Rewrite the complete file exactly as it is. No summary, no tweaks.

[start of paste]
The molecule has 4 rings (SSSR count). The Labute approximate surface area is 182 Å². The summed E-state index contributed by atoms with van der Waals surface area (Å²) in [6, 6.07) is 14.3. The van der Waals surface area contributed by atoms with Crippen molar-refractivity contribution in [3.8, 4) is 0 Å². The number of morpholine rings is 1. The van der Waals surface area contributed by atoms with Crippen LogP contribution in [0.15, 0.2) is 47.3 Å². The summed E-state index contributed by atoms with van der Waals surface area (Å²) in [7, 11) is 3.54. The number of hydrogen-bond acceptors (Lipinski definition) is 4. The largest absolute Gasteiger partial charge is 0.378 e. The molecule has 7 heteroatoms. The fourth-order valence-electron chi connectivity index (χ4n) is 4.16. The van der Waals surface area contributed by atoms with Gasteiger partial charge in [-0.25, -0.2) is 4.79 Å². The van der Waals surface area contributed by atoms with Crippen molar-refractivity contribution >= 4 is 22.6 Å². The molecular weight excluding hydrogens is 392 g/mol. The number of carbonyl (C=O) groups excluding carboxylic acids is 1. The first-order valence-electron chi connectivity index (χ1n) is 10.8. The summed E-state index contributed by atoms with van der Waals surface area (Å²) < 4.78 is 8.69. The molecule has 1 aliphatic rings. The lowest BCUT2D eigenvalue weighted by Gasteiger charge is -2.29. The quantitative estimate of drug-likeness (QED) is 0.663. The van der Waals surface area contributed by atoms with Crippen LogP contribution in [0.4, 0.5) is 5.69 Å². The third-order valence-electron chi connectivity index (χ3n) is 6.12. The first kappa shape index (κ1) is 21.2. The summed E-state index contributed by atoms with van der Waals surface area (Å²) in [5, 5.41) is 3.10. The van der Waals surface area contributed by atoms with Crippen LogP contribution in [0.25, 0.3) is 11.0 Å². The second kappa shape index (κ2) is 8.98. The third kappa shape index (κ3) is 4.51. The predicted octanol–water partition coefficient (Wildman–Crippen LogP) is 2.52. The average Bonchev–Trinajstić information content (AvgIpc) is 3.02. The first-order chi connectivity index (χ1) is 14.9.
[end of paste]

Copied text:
The molecule has 4 rings (SSSR count). The Labute approximate surface area is 182 Å². The summed E-state index contributed by atoms with van der Waals surface area (Å²) in [6, 6.07) is 14.3. The van der Waals surface area contributed by atoms with Crippen molar-refractivity contribution in [3.8, 4) is 0 Å². The number of morpholine rings is 1. The van der Waals surface area contributed by atoms with Crippen LogP contribution in [0.15, 0.2) is 47.3 Å². The summed E-state index contributed by atoms with van der Waals surface area (Å²) in [7, 11) is 3.54. The number of hydrogen-bond acceptors (Lipinski definition) is 4. The largest absolute Gasteiger partial charge is 0.378 e. The molecule has 7 heteroatoms. The fourth-order valence-electron chi connectivity index (χ4n) is 4.16. The van der Waals surface area contributed by atoms with Gasteiger partial charge in [-0.25, -0.2) is 4.79 Å². The van der Waals surface area contributed by atoms with Crippen molar-refractivity contribution >= 4 is 22.6 Å². The molecular weight excluding hydrogens is 392 g/mol. The number of carbonyl (C=O) groups excluding carboxylic acids is 1. The first-order valence-electron chi connectivity index (χ1n) is 10.8. The summed E-state index contributed by atoms with van der Waals surface area (Å²) < 4.78 is 8.69. The molecule has 1 aliphatic rings. The lowest BCUT2D eigenvalue weighted by Gasteiger charge is -2.29. The quantitative estimate of drug-likeness (QED) is 0.663. The van der Waals surface area contributed by atoms with Crippen LogP contribution in [0.4, 0.5) is 5.69 Å². The third-order valence-electron chi connectivity index (χ3n) is 6.12. The first kappa shape index (κ1) is 21.2. The summed E-state index contributed by atoms with van der Waals surface area (Å²) in [5, 5.41) is 3.10. The van der Waals surface area contributed by atoms with Crippen LogP contribution in [0.25, 0.3) is 11.0 Å². The second kappa shape index (κ2) is 8.98. The third kappa shape index (κ3) is 4.51. The predicted octanol–water partition coefficient (Wildman–Crippen LogP) is 2.52. The average Bonchev–Trinajstić information content (AvgIpc) is 3.02. The first-order chi connectivity index (χ1) is 14.9.